I remember going to my first club meeting my freshman year. The club head, an eloquent senior, pitched passionately about prospects of the club, and a list of dangling attractions was promised: biweekly meetings, structured debate training, attending more competitions, and great learning opportunities.
As the year progressed, however, most of these promises went unmet—the head failed to hold meetings every other week, was frequently absent for meetings, and the “debate curriculum” was virtually non-existent.
But the reality, as I later found out, is that most clubs at Govs were just like the one I attended: there is no shortage of people who attend clubs for college, club leaders who habitually miss meetings, and clubs that exist only on paper. Though we hate to admit it, this environment that many of us acquiesce to is hindering the opportunities of students, especially those who might benefit from extracurricular activities hosted by clubs.
Granted, attending clubs and hosting meetings is not easy—most clubs only have a 2-hour window to host activities, as meetings must be after dinner but before check-in, and people are constantly swamped with school work and athletic commitments, etc. After all, why would you travel to Frost and attend a 30-minute club meeting rather than chilling in a cozy dorm room, unless you believe you can get something more valuable out of the trip?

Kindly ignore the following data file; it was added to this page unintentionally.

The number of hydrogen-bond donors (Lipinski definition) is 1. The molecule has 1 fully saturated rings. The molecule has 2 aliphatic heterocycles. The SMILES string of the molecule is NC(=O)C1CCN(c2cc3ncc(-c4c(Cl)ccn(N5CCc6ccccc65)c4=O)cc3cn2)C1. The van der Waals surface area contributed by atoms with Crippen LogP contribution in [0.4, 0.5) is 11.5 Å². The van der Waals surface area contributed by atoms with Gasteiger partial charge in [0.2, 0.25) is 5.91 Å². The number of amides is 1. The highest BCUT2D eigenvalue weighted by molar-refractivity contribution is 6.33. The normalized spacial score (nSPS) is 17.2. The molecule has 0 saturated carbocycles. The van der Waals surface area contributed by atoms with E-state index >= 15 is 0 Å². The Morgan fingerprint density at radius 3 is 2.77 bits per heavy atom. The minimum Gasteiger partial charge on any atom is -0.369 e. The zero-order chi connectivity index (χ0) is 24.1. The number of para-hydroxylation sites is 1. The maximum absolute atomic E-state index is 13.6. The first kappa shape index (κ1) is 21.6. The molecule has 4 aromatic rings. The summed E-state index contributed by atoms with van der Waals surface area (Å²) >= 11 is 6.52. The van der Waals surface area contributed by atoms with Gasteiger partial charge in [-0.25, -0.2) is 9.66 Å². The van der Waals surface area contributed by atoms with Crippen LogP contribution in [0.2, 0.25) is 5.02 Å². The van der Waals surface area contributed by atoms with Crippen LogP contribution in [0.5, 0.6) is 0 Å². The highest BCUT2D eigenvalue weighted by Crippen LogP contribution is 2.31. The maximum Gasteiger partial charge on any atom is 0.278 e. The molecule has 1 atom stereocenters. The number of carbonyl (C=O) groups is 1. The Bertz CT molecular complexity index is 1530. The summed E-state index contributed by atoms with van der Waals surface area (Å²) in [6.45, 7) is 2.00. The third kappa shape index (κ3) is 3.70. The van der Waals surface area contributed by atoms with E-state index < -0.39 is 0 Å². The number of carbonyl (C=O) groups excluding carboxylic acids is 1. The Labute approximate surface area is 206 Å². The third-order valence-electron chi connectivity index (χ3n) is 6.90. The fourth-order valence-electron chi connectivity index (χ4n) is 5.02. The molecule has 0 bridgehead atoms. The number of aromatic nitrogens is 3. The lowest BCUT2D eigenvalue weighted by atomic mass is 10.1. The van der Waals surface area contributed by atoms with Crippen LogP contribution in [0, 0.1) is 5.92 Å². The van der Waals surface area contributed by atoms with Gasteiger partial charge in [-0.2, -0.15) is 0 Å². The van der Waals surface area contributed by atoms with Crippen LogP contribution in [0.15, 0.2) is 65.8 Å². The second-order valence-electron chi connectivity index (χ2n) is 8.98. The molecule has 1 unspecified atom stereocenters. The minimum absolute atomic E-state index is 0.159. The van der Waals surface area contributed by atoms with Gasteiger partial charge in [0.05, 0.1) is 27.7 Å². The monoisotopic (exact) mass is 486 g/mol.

Envision what club programs can be and should be for the school. Clubs should be a great opportunity for students to connect with others who share similar passions or interests across different grades. They are great places to learn and improve certain skills, and they give students the independence to learn leadership skills and connect to real-world experiences—club activities fill the vacuum that high school education often cannot provide.
Creating a prosperous club scene at Govs requires skilled club leaders to host meaningful programs and meetings—the prerequisite to attracting participants. But more importantly, it requires the commitment of club heads.
After two years of engaging in club affairs at student council and frankly, being very unsatisfied with the club scene at Govs, I started helping the dean of student activities, Ms. Faith Kagwa, to manage club-related affairs my junior year. After many discussions and conversations with club leaders, we found that a key problem at that time was the accountability of club leaders. We worked out a supervisory mechanism to hold clubs accountable: we made the club registration process more selective, periodically attended club meetings, and had conversations with underperforming club leaders.
The program was partially effective; the frequency of club-organized activities and club participation rates have increased. However, there is no way Ms. Kagwa can monitor every single club meeting—club leaders still need to hold themselves responsible, especially when it’s easy to take an easier path.
In my sophomore year, I asked the former dean of student activities Mrs. Samantha Howson what makes some clubs more successful than others. She answered that it depends on the skill and commitment of club leaders. That is, successful and truly meaningful club activities depend almost completely on the commitment of club leaders. The title of “club head” should come with responsibilities and commitment to all club members, to all who might benefit from club activities, and to the causes club leaders have promised to advance.